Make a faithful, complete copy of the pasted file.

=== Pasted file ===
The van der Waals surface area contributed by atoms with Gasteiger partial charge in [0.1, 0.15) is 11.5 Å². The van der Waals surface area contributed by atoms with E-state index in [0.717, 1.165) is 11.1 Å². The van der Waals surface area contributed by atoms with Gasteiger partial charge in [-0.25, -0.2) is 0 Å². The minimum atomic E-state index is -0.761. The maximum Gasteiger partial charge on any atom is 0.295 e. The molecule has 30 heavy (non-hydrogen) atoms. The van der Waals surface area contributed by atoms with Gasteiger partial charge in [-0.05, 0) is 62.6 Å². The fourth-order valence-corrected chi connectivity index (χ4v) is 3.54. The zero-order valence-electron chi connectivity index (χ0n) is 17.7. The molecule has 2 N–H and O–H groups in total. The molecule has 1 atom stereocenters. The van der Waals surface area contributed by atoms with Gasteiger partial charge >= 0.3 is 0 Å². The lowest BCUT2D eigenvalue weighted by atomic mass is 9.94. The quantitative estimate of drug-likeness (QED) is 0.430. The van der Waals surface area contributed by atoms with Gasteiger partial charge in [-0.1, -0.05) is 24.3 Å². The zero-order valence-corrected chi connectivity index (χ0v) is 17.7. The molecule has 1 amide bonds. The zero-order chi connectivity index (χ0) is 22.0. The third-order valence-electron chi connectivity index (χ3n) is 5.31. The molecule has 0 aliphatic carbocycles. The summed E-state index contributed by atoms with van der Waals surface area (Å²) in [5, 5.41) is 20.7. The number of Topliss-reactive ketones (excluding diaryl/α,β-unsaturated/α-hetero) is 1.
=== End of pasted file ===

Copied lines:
The van der Waals surface area contributed by atoms with Gasteiger partial charge in [0.1, 0.15) is 11.5 Å². The van der Waals surface area contributed by atoms with E-state index in [0.717, 1.165) is 11.1 Å². The van der Waals surface area contributed by atoms with Gasteiger partial charge in [-0.25, -0.2) is 0 Å². The minimum atomic E-state index is -0.761. The maximum Gasteiger partial charge on any atom is 0.295 e. The molecule has 30 heavy (non-hydrogen) atoms. The van der Waals surface area contributed by atoms with Gasteiger partial charge in [-0.05, 0) is 62.6 Å². The fourth-order valence-corrected chi connectivity index (χ4v) is 3.54. The zero-order valence-electron chi connectivity index (χ0n) is 17.7. The molecule has 2 N–H and O–H groups in total. The molecule has 1 atom stereocenters. The van der Waals surface area contributed by atoms with Gasteiger partial charge >= 0.3 is 0 Å². The lowest BCUT2D eigenvalue weighted by atomic mass is 9.94. The quantitative estimate of drug-likeness (QED) is 0.430. The van der Waals surface area contributed by atoms with Gasteiger partial charge in [-0.1, -0.05) is 24.3 Å². The zero-order valence-corrected chi connectivity index (χ0v) is 17.7. The molecule has 1 amide bonds. The zero-order chi connectivity index (χ0) is 22.0. The third-order valence-electron chi connectivity index (χ3n) is 5.31. The molecule has 0 aliphatic carbocycles. The summed E-state index contributed by atoms with van der Waals surface area (Å²) in [5, 5.41) is 20.7. The number of Topliss-reactive ketones (excluding diaryl/α,β-unsaturated/α-hetero) is 1.